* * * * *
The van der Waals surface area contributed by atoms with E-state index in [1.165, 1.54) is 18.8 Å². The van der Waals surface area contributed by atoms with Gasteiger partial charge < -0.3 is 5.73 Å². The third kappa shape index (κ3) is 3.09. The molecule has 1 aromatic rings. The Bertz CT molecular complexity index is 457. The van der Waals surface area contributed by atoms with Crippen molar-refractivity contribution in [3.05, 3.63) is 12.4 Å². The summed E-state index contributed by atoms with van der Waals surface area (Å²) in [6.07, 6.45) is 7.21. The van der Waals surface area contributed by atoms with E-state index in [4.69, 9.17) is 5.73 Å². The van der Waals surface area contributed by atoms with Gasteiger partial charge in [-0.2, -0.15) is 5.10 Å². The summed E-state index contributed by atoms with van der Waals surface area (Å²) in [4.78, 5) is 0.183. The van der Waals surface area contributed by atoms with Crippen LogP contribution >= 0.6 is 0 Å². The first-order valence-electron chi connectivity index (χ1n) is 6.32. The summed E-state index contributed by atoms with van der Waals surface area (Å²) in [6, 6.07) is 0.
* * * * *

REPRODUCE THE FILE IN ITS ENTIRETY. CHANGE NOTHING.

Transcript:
The van der Waals surface area contributed by atoms with E-state index in [1.165, 1.54) is 18.8 Å². The van der Waals surface area contributed by atoms with Gasteiger partial charge < -0.3 is 5.73 Å². The third kappa shape index (κ3) is 3.09. The molecule has 1 aromatic rings. The Bertz CT molecular complexity index is 457. The van der Waals surface area contributed by atoms with Crippen molar-refractivity contribution in [3.05, 3.63) is 12.4 Å². The summed E-state index contributed by atoms with van der Waals surface area (Å²) in [6.07, 6.45) is 7.21. The van der Waals surface area contributed by atoms with E-state index in [4.69, 9.17) is 5.73 Å². The van der Waals surface area contributed by atoms with Gasteiger partial charge in [-0.2, -0.15) is 5.10 Å². The summed E-state index contributed by atoms with van der Waals surface area (Å²) in [4.78, 5) is 0.183. The van der Waals surface area contributed by atoms with Crippen LogP contribution >= 0.6 is 0 Å². The first-order valence-electron chi connectivity index (χ1n) is 6.32. The summed E-state index contributed by atoms with van der Waals surface area (Å²) in [6, 6.07) is 0.